My name is Reona Matsumoto and, as you might gather from my name, I am Japanese. I usually introduce myself in the following way: “I’m Reona. Yeah, like Rihanna but with an O.”
I was born in Singapore, and grew up mostly in Tokyo, apart from a few years spent in Shanghai because of my father’s job. I have spent most of my life in Asia and this is my first time here in the UK, for my year abroad in London.
It was more or less my mother’s decision for me to come and study in the UK. I was never that keen on studying abroad because, to be honest, I thought that Japan was enough for me.
I also disliked those who boasted of having changed a lot after a year abroad. How could you change so much in one year? However, my mom, being a typical Asian mom – encouraging and somewhat pushy – said that I would definitely love it. She eventually persuaded me to take part in an exchange programme at my university.
I am a law major at the University of Tokyo, but at UCL I am studying arts and sciences for a year. In Japan, UCL is known as as the place where Soseki Natsume, a celebrated Japanese modern novelist, studied when he came to the UK for research in the early 20th century. It is commonly known that Soseki suffered miserably in London – from poverty, homesickness and, unsurprisingly, the weather. That was the only impression of London that I had, so you can imagine just how reluctant I was to come here.
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But much to my astonishment, and to my mother’s triumph, I enjoy my life here in London. Choosing arts and sciences was one of the best decisions I have made, because it has given me the chance to explore interests that I hadn’t previously pursued, such as criminology, migration and health studies, censored novels and, to my delight, Spanish.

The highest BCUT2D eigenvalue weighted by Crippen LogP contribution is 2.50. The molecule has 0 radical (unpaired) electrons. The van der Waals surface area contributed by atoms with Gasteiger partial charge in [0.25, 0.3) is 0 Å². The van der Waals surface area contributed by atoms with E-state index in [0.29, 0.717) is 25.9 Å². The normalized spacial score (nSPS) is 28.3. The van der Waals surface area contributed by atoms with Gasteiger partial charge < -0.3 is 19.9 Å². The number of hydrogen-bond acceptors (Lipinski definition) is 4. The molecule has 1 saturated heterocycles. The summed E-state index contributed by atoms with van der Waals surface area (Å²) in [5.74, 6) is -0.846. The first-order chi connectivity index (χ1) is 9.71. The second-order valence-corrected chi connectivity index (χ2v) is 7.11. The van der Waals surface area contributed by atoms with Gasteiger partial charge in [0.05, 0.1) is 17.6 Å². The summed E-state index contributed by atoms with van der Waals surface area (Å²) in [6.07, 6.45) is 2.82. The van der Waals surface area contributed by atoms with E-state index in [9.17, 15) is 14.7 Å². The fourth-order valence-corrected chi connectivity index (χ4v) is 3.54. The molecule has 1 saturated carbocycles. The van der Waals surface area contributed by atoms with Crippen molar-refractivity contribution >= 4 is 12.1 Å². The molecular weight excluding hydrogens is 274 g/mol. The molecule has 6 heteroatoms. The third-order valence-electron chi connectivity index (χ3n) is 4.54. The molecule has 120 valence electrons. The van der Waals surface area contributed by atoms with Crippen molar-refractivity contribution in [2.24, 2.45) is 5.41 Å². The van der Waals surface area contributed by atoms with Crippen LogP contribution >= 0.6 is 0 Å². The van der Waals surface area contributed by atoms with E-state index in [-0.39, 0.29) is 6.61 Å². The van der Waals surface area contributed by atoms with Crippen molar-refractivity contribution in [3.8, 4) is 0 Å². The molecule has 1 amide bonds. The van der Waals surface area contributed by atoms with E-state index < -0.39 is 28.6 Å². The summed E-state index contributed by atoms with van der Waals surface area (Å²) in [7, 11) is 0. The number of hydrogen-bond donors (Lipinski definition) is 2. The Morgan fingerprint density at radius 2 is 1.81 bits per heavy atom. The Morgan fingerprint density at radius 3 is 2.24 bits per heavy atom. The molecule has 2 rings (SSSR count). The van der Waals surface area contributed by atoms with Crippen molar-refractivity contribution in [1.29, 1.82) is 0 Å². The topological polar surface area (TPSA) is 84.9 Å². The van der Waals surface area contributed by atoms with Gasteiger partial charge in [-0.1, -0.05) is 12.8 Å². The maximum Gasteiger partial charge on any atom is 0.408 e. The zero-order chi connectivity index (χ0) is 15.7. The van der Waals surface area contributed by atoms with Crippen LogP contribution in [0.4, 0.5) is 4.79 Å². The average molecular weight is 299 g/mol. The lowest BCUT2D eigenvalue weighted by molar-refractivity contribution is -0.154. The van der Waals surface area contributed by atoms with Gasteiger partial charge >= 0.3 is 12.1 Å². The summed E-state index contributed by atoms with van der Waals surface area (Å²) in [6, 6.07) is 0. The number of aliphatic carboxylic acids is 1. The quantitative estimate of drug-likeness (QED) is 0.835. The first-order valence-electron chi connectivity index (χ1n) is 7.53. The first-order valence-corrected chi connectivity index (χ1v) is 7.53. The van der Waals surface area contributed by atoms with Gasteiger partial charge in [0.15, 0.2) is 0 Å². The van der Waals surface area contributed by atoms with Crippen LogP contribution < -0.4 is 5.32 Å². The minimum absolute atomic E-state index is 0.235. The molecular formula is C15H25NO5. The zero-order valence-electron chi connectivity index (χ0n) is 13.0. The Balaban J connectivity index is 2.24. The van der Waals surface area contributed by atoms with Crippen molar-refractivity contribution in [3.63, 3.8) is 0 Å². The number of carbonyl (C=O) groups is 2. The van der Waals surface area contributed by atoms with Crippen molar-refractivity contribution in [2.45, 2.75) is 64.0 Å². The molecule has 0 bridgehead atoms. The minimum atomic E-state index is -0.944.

Diversity was one of the key reasons I was attracted to UCL and London,as I pointed out in my application and scholarship interviews, but it still amazes me how beautifully diverse it is.
People always tell me to have fun and enjoy the city while abroad but there are also such great academic resources and opportunities at UCL that it seems a waste not to take full advantage of those too.
From learning how to get a (basically) free latte from Waitrose, to crying over a mail mishap and shutting myself away in the magnificent UCL library to agonise over essays, I feel myself becoming more of a Londoner each day.
I don’t like having to eat my words, and as sceptical as I was of the word “change”, I do find myself changing. Hopefully, I will not take the same road as Soseki, and I will have a positive year here at UCL, going back home with stories that my mom will listen to with a knowing “I-told-you-so” look.
Reona Matsumoto is a Japanese exchange student studying for a year at UCL. She will be blogging her experience for THE Student.